Testani, Creative Computing Center and Aliza
Sherman, Webgrrl Inc.
BIZ WOMEN talk with guidance counselors about
high-tech opportunities for women.By
ALISON GENDAR, Daily News Staff Writer
At age 31, Aliza Sherman runs her own
high-tech media company. At 28, software engineer Sandy Eddy
Polocz works to insure that Hewlett Packard's next generation of
products looks ahead to customers' needs. And at 37, Tammy
Jeffers is the link between human resources and information
technology at Bell Atlantic.
All three women hope the
paths they took to success can be inspiration for other young women
to enter high-tech fields.
"When I was on the Web in the early 1990s,
the other women I found there were all women in their 40s or 50s,
and they were professors, scientists and academic people," said
Sherman, president and founder of Cybergrrl Inc., a new media
entertainment company that develops programming and Web sites for
boggles the mind how in a few years, the Internet has gone
mainstream. You can't see a bus go by that doesn't have a Web site
address plastered on its side, but a lot of young women are still
not sure what the opportunities are, or how to prepare themselves to
grab them," Sherman said.
One way to get information out to young women
is to grab the attention of junior and senior high school guidance
counselors. DeVry Institute in Long Island City, a technology
college that offers associate and bachelor's degrees, recently
invited more than 40 public school guidance counselors to meet women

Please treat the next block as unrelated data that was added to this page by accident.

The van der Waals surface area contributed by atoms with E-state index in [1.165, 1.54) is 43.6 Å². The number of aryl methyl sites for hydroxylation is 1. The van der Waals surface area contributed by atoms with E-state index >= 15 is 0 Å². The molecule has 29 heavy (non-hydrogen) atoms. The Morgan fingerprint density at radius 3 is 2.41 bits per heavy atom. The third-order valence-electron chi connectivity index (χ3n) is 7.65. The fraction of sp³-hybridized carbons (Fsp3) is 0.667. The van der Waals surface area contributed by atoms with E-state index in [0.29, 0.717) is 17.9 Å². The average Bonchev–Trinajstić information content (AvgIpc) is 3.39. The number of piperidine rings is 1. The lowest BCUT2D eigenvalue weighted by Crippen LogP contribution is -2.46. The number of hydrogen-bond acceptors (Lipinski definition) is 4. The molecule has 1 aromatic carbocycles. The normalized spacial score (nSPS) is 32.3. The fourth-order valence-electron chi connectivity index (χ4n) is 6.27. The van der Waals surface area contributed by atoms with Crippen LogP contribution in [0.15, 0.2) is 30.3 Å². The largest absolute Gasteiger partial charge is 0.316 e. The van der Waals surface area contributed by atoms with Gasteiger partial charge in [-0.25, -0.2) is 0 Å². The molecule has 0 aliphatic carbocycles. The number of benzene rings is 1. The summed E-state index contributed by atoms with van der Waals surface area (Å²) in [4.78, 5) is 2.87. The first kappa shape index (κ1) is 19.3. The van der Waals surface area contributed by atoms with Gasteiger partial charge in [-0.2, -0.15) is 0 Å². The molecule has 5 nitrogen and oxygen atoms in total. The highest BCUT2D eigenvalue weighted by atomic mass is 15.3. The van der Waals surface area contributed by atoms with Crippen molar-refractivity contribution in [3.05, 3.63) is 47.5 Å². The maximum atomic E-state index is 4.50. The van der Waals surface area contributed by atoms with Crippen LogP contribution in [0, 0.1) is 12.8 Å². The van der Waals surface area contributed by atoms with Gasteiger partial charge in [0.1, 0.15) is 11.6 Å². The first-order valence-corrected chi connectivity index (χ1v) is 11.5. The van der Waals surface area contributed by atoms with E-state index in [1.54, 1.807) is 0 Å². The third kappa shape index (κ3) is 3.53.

in high-tech fields. While more than 50% of DeVry's business majors
are women, the percentage drops below 10% in the more technical
fields, such as electronics.
"I think many young women don't know the
kind of job opportunities that are out there. They have that geeky
stereotype that they would be locked in a small room staring at a
computer with no one to talk to all day," said Ellen Derwin,
national manager of outreach services for DeVry. "If young women
meet dynamic women in these tech fields, that geeky stereotype is
blown away," Derwin said.
Sherman, a military brat, had run a nonprofit
domestic-abuse awareness agency, and worked as a music-marketing
liaison for groups such as Metallica, Def Leppard and the Rolling
Stones. But she was always fascinated by the potential of computers.
"With the Internet, an individual could be as powerful as a
multi-million-dollar corporation. I could publish a magazine online,
or a million other possibilities, 'with very little startup cost. I
thought, other women need to know about this," she said. Ultimately,
Cybergrrl Inc. was born.
Polocz caught the science and math bug as a kid
-- spurred on by her father's support and her older sister's
interest. But by the time Polocz was majoring in software
engineering at Colorado State University, there were only three or
four other women in a class of 40.
"Too many young women get lost along the
way," Jeffers agreed. "I tell young women that information
technology is a wave you can ride to a lucrative job." As a manager
for data management, Jeffers bridges the gap between human resources
and information technology, "because these two divisions don't speak
the same language. People who have a technology background are in
Grace Testani, president, founder and CEO of
Creative Computing Center Inc. in Manhattan, said she fell into her
high-tech field the way many people now in the field did -- "almost
Testani's work in setting up employee training
programs for corporations turned into a career showing companies how
to create training programs on the Internet.
"The computer fields aren't like an old
boys club -- not yet anyway," Testani said. "It's a chance to be
creative in a wide-open situation."
New York Daily News, Metro Section - 1/21/99